Teodoro Stein Carvalho Dias | from 13/08/2015 to 17/10/2015

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Being the first art gallery ever to show the works of Teodoro Dias in an individual exhibition is a double pleasure for us. The artist is our friend.He has been working for many years, and his main desire has always been that of creation. However, every artist faces a moment when it gets frustrating not to show his work to the public, locking it up in the studio or, at most, showing the works only to the artist’s closest people. With the maturity of his work, and also encouraged by some of his friends, including Germana Monte-Mór and Rodrigo Naves, Teo finally came out of his den.
Rodrigo, very much excited with his production, is the curator of this first individual exhibition. It was he who brought me the proposal, and I hesitated at the start. Teodoro is not a self-learner, but then neither were Samico and Lorenzato. I now feel that the Galeria Estação art gallery, in its 11th year, is mature enough to show art in all its segments.
After several visits to his studio in Poços de Caldas, the city where Teodoro Dias lives, and also after lengthy conversations, we now come to the long-awaited moment.Enjoy!

Vilma Eid

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The anonymous art of Teodoro Dias
Rodrigo Naves
For Tiago Mesquita

It is currently very rare for someone to have his or her first individual exhibition at the age of 60. For example, Degas only had one individual exhibition in his whole life. Mondrian did the same when aged almost 70, in New York. This was not rare – even though there were many exceptions – up to the 1950s, when the artistic circuit (including art galleries, museums, specialised magazines, art critics, curators, and University courses, among others) had no longer experienced the significant professionalism of current times, with its virtues and its problems.
I do not want to compare Teodoro’s works with those of Degas and Mondrian. It would not make sense.
However, the artist has dedicated himself to his work since 1999. He has acquired considerable experience in the art sector along the more appropriate paths (he did not start from theory to a close relationship with the works, but rather went in the opposite direction) and, in the few collective exhibitions in which he participated, it became clear that he was seeking his own intuitions, especially in relation to engravings, through which he started. The response to this late entrance into the public world could be explained by the artist’s delay in convincing himself that he had arrived at reasonably autonomous visual accomplishments that are able to provide new sensations that would expand the field of vision and also the experience of the public.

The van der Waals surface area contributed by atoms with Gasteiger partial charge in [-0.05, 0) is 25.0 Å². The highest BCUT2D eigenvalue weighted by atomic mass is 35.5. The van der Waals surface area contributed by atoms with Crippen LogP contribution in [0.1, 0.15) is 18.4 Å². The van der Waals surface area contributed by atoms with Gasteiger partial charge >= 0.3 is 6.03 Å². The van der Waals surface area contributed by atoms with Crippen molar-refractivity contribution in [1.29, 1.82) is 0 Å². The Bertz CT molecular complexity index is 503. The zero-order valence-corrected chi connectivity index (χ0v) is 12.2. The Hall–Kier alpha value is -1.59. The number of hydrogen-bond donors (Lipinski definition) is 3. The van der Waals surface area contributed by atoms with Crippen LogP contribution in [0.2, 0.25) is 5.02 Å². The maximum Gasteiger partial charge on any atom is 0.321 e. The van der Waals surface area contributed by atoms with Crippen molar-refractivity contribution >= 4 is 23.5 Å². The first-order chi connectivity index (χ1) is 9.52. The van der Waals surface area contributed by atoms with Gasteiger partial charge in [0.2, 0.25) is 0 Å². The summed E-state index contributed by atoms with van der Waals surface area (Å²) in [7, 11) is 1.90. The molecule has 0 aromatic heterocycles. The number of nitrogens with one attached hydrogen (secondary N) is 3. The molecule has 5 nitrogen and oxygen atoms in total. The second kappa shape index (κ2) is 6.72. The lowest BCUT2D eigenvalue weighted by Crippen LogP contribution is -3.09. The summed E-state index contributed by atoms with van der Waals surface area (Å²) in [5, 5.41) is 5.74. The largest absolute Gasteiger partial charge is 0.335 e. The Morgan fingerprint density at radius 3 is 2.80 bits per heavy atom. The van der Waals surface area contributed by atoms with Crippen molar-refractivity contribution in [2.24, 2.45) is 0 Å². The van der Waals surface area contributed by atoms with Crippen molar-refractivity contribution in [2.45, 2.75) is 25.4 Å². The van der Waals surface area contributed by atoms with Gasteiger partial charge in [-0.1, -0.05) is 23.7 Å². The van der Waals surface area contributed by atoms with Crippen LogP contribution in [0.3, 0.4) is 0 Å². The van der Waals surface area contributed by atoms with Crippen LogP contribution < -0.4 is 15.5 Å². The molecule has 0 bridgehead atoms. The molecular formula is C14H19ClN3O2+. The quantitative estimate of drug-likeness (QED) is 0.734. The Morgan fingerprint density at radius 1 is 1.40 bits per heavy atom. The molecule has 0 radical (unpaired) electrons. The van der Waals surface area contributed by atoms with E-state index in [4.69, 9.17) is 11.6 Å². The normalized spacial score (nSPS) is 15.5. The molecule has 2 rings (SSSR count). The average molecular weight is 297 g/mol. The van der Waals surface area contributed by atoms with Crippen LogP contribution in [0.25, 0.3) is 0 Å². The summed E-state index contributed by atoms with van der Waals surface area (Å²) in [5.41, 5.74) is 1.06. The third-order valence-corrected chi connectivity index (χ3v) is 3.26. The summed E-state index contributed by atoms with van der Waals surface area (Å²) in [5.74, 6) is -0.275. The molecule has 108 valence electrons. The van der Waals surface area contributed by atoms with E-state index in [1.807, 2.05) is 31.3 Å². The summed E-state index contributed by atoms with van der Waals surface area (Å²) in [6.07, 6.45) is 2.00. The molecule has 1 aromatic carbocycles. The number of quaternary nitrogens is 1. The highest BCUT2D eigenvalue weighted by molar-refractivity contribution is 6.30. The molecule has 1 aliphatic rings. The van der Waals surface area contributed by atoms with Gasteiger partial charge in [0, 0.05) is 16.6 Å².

There is no doubt that the strict interpretation which is assumed in this wait also involves some personal traits that have somewhat gone out of fashion: a rejection of acknowledgement at any price, strictness of procedure and, most importantly, the desire to not present anything “confusing”, which would be works that, even though they do not convince the author, could find in the current chaos that reigns some acceptance from part of the public that often responds to attractive productions in an anxious way exclusively because of the noise they bring about. I see no problem in an artist enhancing his or her production in general sight. This could even be the best course of action. Teodoro Dias, in his very own modest way, also did this. The only difference was that the dialogue presented by his works was largely limited to a group of people very close to him. It could be that a prior exhibition, wider in scope, may have presented some gains. Now it is too late to criticise it. This, all the more because he has finally become convinced that he had something to show, and in this regard I have no doubts whatsoever.
The fact that he chose an art gallery aimed mainly at high-quality popular art – Galeria Estação – for his first exhibition is far from being a whim, and may help one to better understand the real meaning behind the artist’s work, with the artist himself being an informed admirer of this type of artistic work. First of all, his work in the fields of painting, drawing, engraving, and three-dimensional objects make use of simple ordering, almost bordering on minimalism, despite a strong and vivid presence of colours, which would evidently be unacceptable to orthodox minimalism, as this would assume subjective choices which, at least initially, would be foreign to the movement. For minimalism, the rejection of expressiveness and even authorship refers to the situation of a society of the masses, in which the possibility of someone proposing disagreeing experiences became a sort of chimera. This was therefore a case of making it possible to see the origin of serial layouts, which is an ordering which was closer to living experiences in large cities.